The beautiful lesbian couple basically ticks off just about every genre of YouTube videos. They have serious discussions about mental health, bullying and coming out but counterbalance it with more light-hearted videos, like comedy skits and viral challenges.

A favourite of their comedy videos is 10 Worst Ways to Break Up featuring a line that will someday be used in the first half hour of a romantic comedy: “I want to propose…that we see other people.”

They’re also a musical duo as well, performing their own songs- sometimes political- and just to warn you, the Dear Chick-Fil-A song will be stuck in your head for the rest of the day.

 

Ashley Mardell

Ashley Mardell: Genderqueer Youtuber

Photo: Ashley Mardell via Twitter

The majority of Ashley’s channel focuses on LGBT issues featuring interviews and collaborations with other queer YouTubers to get a diverse range of ideas on different issues. Ashley’s even written a book on the ABCs of LGBT.

Some of the cutest videos feature Ashley’s girlfriend, and later fiancée, Grace; for proof, check out the We’re Engaged! video and try not to smile. You can’t do it. These two have #RelationshipGoals forever!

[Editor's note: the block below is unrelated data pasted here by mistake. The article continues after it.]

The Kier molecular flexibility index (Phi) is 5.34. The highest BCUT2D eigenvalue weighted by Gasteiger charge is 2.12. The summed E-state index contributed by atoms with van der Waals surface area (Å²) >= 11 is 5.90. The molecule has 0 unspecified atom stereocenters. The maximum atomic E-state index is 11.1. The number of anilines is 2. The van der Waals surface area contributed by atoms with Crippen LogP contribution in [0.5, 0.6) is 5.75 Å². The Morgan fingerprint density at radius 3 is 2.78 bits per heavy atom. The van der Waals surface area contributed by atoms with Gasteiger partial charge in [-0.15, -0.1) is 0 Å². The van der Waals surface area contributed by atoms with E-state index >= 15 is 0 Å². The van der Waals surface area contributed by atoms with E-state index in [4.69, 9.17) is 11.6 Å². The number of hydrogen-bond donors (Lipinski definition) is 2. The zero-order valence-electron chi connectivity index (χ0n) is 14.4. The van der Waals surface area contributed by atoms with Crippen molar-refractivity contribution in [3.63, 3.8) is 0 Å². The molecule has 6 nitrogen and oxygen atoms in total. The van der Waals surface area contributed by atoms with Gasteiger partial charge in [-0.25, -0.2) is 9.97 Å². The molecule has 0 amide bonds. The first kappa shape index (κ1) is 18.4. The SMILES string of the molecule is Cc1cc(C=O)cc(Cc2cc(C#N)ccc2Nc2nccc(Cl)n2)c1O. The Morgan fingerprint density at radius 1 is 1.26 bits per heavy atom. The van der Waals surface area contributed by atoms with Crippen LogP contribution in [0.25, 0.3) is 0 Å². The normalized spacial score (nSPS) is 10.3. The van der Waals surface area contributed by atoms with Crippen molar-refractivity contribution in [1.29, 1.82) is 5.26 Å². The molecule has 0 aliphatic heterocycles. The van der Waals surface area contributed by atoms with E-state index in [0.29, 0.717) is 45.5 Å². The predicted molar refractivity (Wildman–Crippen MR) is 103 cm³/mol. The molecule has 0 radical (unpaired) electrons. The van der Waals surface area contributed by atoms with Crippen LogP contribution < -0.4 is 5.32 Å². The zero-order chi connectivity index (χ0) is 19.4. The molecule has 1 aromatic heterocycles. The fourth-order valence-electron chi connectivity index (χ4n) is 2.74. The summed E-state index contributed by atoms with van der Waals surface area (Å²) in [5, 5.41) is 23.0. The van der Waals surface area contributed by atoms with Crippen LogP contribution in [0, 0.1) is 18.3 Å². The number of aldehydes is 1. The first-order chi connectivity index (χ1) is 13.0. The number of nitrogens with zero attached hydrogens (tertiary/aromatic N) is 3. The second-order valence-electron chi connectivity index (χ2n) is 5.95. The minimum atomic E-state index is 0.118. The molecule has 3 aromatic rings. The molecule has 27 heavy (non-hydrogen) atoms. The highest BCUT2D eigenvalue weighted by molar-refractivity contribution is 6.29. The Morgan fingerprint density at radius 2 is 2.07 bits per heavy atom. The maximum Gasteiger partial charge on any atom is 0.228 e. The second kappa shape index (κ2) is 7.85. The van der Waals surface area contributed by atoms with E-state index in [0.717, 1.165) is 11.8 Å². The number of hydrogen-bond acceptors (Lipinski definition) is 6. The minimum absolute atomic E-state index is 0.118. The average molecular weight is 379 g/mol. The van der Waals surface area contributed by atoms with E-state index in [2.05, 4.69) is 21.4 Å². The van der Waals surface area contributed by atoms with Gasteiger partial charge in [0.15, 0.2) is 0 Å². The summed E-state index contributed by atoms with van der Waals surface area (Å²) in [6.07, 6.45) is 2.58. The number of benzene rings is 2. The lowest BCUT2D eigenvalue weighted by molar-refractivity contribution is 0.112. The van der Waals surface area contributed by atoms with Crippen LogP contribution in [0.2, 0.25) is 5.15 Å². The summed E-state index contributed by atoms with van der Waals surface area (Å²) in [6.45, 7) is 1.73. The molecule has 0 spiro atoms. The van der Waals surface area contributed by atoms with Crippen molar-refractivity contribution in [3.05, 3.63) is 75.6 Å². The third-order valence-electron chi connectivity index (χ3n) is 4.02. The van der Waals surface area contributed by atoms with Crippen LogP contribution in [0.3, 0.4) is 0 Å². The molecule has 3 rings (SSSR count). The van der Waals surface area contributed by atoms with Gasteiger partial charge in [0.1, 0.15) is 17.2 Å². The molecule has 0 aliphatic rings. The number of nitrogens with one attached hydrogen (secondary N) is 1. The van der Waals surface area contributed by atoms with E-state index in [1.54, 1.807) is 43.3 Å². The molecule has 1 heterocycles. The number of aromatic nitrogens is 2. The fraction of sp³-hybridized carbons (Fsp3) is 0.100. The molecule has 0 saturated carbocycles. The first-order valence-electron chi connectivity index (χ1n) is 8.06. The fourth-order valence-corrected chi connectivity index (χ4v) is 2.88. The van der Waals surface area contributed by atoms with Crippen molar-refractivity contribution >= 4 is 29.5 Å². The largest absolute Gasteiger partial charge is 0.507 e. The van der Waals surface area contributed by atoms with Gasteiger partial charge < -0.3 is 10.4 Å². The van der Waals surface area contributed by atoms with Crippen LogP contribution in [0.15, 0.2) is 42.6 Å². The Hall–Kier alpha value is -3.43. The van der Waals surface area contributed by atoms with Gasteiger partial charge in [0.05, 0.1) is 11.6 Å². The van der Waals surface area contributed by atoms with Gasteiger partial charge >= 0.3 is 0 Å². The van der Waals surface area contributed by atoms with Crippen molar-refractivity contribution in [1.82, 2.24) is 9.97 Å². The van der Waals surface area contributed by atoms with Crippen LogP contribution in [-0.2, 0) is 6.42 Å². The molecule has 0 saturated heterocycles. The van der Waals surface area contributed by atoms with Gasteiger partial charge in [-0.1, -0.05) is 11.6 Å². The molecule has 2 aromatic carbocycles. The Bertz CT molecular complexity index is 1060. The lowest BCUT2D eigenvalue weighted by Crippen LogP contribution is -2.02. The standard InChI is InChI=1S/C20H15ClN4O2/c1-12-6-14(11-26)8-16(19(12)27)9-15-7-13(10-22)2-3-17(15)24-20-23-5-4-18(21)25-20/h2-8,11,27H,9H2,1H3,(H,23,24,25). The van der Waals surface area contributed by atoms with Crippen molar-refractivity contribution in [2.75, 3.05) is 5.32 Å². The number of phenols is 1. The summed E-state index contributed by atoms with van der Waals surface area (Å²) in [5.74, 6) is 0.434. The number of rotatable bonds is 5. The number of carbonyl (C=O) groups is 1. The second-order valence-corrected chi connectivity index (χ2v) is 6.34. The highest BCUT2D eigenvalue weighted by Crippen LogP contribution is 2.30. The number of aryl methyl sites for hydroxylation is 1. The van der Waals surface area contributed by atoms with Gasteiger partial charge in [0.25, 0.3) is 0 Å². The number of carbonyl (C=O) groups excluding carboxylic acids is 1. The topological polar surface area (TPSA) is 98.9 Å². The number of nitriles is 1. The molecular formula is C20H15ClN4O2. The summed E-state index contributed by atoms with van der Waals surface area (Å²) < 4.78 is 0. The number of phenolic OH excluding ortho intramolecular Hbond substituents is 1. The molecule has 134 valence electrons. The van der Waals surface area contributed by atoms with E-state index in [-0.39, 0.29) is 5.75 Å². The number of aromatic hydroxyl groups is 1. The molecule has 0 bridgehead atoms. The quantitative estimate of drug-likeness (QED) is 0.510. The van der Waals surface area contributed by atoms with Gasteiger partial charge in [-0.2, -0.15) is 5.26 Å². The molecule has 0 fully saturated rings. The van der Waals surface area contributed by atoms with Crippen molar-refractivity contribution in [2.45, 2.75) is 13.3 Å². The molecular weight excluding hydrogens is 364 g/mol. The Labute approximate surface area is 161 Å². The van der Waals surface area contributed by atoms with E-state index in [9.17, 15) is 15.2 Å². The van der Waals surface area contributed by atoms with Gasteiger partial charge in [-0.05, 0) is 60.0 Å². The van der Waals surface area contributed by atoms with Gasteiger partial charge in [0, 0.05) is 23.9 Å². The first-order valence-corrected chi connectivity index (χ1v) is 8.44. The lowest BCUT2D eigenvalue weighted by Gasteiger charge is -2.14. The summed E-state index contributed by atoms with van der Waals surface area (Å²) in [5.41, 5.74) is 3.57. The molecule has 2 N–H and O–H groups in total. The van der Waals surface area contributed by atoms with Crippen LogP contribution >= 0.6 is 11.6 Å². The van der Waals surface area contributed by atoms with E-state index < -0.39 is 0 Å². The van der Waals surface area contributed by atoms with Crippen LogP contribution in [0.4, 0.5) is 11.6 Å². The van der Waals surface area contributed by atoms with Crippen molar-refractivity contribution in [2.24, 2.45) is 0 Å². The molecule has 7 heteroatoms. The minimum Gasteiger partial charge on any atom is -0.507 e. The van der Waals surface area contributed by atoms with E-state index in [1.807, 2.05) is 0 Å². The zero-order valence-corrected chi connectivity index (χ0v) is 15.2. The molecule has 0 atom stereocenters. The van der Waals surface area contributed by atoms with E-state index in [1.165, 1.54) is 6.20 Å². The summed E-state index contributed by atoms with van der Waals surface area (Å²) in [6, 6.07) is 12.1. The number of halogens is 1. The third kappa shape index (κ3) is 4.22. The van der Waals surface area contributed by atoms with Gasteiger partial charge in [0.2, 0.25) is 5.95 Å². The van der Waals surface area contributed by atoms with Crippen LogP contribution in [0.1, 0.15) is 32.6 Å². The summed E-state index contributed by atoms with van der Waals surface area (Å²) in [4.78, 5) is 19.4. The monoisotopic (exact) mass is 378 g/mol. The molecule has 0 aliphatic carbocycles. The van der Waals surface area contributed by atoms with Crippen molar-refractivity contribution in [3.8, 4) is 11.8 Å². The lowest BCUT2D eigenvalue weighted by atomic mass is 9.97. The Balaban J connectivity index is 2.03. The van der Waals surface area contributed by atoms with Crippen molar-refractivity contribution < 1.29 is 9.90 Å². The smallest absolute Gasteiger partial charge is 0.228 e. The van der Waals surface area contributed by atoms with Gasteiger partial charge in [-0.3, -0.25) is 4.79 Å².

Ashley is also a genuine camera geek, loving any opportunity to experiment with camera hacks, green screen, and hand-drawn art, as seen in the Travel, Music and Silly Videos playlists especially.

 

Ingrid Nilsen

Ingrid Nilsen: Lesbian Beauty Blogger

Photo: Ingrid Nilsen via Twitter

Ingrid’s channel is basically YouTube in miniature; shopping hauls, hair tutorials, and glam-it-yourself hacks. She’s been on YouTube since 2009, which is a lifetime in social media terms, and is truly a Queen of the site.